“I’m going to need you to come in on Saturday…and Sunday, too.” This infamous line from the movie “Office Space,” satirizing work life in white collar professions, may be reality for many employees in the United States (US). According to a study by the Center for American Progress, the US is the most overworked developed country. That means going to the office on the weekend or working remotely from home after hours is the norm. Approximately 83% of Americans report significant workplace stress associated with time pressures, excessive workloads, low compensation, and conflicts. While challenges at work can be stimulating and may energize a worker to become more successful, negative stress may occur when the worker does not have the capability to manage perceived demands.
It is well established that workplace stress is associated with an increased risk for heart disease, cancer, and emotional health problems. This in turn may lead to reduced productivity, more sick days, and lower morale. Eventually, this negative cycle may lead to burnout. In Japanese, there is a word called ‘karoshi’ which literally means “death by overwork.” Have we embodied that in the US?
Time will tell, but there may be a glimpse of hope on the horizon. According to Ron Friedman, PhD, author of “The best place to work,” some companies have finally realized that better defining work responsibilities leads to improved productivity and more profit for the company. For instance, Volkswagen reportedly turns off email servers on workday evenings and during weekends to force employees to rest and recover. A software company in Denver, Colorado actually pays employees $7500 to take a vacation, but there are stipulations: No working on vacation and you must disconnect.
I know – these sound like wonderful scenarios! But the truth is that most employees are so accustomed to checking email at all hours that disconnecting is actually very difficult. Just think about the last time you didn’t work over the weekend? Has that ever been the case?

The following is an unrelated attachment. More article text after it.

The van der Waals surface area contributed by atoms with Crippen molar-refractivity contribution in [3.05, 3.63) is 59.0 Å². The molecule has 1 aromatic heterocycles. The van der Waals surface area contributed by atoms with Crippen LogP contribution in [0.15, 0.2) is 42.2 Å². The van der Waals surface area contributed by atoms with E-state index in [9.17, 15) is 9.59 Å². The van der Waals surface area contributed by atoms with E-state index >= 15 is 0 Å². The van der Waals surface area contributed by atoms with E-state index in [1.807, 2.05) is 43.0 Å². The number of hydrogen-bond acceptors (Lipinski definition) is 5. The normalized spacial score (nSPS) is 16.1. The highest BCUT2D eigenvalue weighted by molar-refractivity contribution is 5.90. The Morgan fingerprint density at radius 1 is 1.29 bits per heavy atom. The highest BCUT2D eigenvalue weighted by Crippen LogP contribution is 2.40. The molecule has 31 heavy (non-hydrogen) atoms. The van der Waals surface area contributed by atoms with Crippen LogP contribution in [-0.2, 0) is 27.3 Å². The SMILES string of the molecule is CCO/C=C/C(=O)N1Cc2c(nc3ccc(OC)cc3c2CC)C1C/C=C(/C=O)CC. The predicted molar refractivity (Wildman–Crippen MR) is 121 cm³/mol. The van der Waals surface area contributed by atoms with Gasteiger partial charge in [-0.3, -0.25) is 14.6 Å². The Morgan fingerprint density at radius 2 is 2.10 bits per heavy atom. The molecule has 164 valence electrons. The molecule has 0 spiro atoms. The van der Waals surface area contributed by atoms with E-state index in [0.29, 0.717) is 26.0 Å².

Our brains function better and more creatively if we build-in times for rest and recovery. And unless you work for one of these innovative companies, you will have to be the one to initiate disconnecting.
If your employer is not cutting edge like the companies mentioned, and admittedly most are not, there are some ways you can reduce your work-induced stress:
Engage with nature. Researchers wanted to know if engaging nature during the work day influenced stress levels. The participants were staff members at a Southern university in the US. Interestingly, the participants who spent time outdoors and were around nature had better general health and lower stress levels. Even if someone has a heavy workload with long days, taking a walk during lunch may be a great way to distract from one’s work.
Stop thinking…momentarily. Our conscious mind is great at making simple decisions. However, researchers have found that people who reflect on an important decision and then use distraction before ultimately making a choice end up choosing more wisely than people who only rely on conscious thinking.
What are ways that you disconnect from work to promote rest and recovery?